For good or for ill, Gary Gilmore is an international pop icon.

From Nike to The Adverts, the hands of Gilmore have touched the psyche of the world. Gilmore was convicted and later found guilty of robbing and murdering a hotel clerk and a gas attendant in a two-day stretch. What makes Gilmore’s case so interesting on the surface is that when the courts sentenced him to the death penalty, he actively pursued his execution, rather than appealing it. At the time, there had been a moratorium on executions (introduced by the Supreme Court) in the US for nearly a decade and Gilmore’s case reopened the practice of executions.

Last Friday, the Utah Film Center and the Norman Mailer Center held a screening and panel discussion about The Executioner’s Song, a made-for-TV movie about the brief period surrounding Gilmore’s murders and subsequent execution.

Over the past months, I have become acutely familiar with the Gilmore case, ingesting books, articles, songs and tomes surrounding Gilmore’s life. Before I go into the film screening, a few things need to be cleared up:

1. Gilmore was no sympathetic character. Gilmore was indeed a product of an abusive environment, but that does not excuse him from the multiple violent acts he engaged in during his life, which include child molestation, rape and multiple assaults. The movie seems to gloss over his past and case facts just to make Gilmore more sympathetic.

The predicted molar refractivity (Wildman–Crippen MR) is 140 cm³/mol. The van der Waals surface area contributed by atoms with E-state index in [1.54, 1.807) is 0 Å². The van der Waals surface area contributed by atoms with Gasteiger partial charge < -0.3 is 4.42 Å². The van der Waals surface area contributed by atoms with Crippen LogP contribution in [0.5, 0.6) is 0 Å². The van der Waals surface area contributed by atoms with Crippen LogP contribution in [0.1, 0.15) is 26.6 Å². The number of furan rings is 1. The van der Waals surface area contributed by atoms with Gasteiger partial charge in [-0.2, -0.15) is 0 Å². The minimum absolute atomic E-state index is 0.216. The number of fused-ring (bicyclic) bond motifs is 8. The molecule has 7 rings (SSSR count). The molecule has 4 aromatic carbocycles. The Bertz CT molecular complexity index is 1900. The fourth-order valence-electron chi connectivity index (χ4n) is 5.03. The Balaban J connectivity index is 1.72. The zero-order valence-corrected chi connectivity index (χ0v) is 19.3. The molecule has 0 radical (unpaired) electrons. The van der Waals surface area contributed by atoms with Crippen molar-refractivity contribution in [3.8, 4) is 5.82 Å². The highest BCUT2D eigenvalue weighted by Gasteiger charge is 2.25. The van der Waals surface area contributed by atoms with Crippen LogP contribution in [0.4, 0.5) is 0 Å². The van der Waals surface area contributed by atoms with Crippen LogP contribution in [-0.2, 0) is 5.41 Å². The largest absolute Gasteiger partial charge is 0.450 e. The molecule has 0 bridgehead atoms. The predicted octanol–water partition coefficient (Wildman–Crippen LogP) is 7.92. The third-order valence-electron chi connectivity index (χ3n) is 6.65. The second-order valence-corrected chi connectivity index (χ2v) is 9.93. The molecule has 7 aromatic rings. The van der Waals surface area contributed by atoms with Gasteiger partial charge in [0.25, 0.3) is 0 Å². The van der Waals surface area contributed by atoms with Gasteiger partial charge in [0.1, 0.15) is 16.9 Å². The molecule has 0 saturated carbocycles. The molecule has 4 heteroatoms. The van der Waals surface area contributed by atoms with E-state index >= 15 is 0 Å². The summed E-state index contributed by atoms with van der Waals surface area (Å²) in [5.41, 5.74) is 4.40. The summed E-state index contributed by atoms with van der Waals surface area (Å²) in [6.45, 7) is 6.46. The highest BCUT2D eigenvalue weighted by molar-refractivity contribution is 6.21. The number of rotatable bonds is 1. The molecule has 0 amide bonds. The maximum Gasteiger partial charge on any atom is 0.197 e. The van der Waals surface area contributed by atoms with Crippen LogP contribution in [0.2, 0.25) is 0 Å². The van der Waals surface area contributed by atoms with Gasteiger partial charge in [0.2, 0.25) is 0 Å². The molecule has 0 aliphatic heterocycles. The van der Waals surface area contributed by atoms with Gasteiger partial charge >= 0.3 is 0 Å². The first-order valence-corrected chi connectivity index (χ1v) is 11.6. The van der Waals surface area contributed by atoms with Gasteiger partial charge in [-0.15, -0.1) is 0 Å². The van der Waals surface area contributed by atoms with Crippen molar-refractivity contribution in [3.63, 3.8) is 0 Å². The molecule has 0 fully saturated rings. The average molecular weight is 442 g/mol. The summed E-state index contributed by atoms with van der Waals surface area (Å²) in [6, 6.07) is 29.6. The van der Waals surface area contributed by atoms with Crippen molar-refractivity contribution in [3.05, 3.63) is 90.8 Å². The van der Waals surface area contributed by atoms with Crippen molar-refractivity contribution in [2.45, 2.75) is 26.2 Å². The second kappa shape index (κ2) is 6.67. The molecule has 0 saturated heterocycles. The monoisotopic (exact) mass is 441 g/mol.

2. Gilmore’s and Nicole Baker’s relationship was not romantic. They were two mentally unhealthy people with difficult upbringings. The film acknowledges this but proceeds to frame their story in a classic movie love story.

3. The number of people who sensationalized Gilmore’s trial is astounding. All of those who profited from the coverage of his crimes should be ashamed of themselves. They are, in my opinion, responsible for the non-stop coverage of monsters like Jared Loughner, James Homers and Jerad Miller. Schiller and Mailer’s book, while captivating, provocative and culturally reflective, involved themselves in the story, intentionally hiding facts for their book and hounding victims on both sides of the crime. This wasn’t journalism, this wasn’t a creative expedition, this was profiteering—picking at the bones of a tragedy.